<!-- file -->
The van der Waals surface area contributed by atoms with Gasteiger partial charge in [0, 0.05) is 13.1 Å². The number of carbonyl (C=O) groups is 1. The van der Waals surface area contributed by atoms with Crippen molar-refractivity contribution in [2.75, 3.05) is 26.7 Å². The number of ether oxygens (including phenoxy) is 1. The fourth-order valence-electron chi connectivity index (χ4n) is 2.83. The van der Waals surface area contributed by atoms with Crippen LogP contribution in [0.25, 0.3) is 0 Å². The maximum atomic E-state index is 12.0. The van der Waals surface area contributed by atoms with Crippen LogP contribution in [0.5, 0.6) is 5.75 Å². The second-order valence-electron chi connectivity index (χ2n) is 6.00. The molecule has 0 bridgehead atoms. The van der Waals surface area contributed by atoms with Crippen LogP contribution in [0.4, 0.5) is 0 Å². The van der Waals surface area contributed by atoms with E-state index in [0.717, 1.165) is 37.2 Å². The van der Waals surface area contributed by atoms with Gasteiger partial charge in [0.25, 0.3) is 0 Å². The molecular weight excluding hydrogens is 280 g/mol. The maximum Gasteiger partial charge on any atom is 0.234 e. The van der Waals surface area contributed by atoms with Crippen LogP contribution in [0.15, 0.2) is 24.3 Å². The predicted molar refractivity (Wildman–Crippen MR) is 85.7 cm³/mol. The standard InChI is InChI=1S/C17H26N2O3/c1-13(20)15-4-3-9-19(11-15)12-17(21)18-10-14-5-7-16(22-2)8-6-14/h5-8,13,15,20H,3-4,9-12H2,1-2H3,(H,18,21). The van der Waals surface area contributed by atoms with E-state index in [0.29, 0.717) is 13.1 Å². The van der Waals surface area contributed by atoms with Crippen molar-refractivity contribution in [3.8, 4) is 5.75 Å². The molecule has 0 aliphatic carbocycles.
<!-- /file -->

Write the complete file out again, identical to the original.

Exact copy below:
The van der Waals surface area contributed by atoms with Gasteiger partial charge in [0, 0.05) is 13.1 Å². The number of carbonyl (C=O) groups is 1. The van der Waals surface area contributed by atoms with Crippen molar-refractivity contribution in [2.75, 3.05) is 26.7 Å². The number of ether oxygens (including phenoxy) is 1. The fourth-order valence-electron chi connectivity index (χ4n) is 2.83. The van der Waals surface area contributed by atoms with Crippen LogP contribution in [0.25, 0.3) is 0 Å². The maximum atomic E-state index is 12.0. The van der Waals surface area contributed by atoms with Crippen LogP contribution in [0.5, 0.6) is 5.75 Å². The second-order valence-electron chi connectivity index (χ2n) is 6.00. The molecule has 0 bridgehead atoms. The van der Waals surface area contributed by atoms with Crippen LogP contribution in [0.4, 0.5) is 0 Å². The van der Waals surface area contributed by atoms with E-state index in [0.717, 1.165) is 37.2 Å². The van der Waals surface area contributed by atoms with Gasteiger partial charge in [0.25, 0.3) is 0 Å². The molecular weight excluding hydrogens is 280 g/mol. The maximum Gasteiger partial charge on any atom is 0.234 e. The van der Waals surface area contributed by atoms with Crippen LogP contribution in [0.15, 0.2) is 24.3 Å². The predicted molar refractivity (Wildman–Crippen MR) is 85.7 cm³/mol. The standard InChI is InChI=1S/C17H26N2O3/c1-13(20)15-4-3-9-19(11-15)12-17(21)18-10-14-5-7-16(22-2)8-6-14/h5-8,13,15,20H,3-4,9-12H2,1-2H3,(H,18,21). The van der Waals surface area contributed by atoms with E-state index in [0.29, 0.717) is 13.1 Å². The van der Waals surface area contributed by atoms with Crippen molar-refractivity contribution in [3.8, 4) is 5.75 Å². The molecule has 0 aliphatic carbocycles.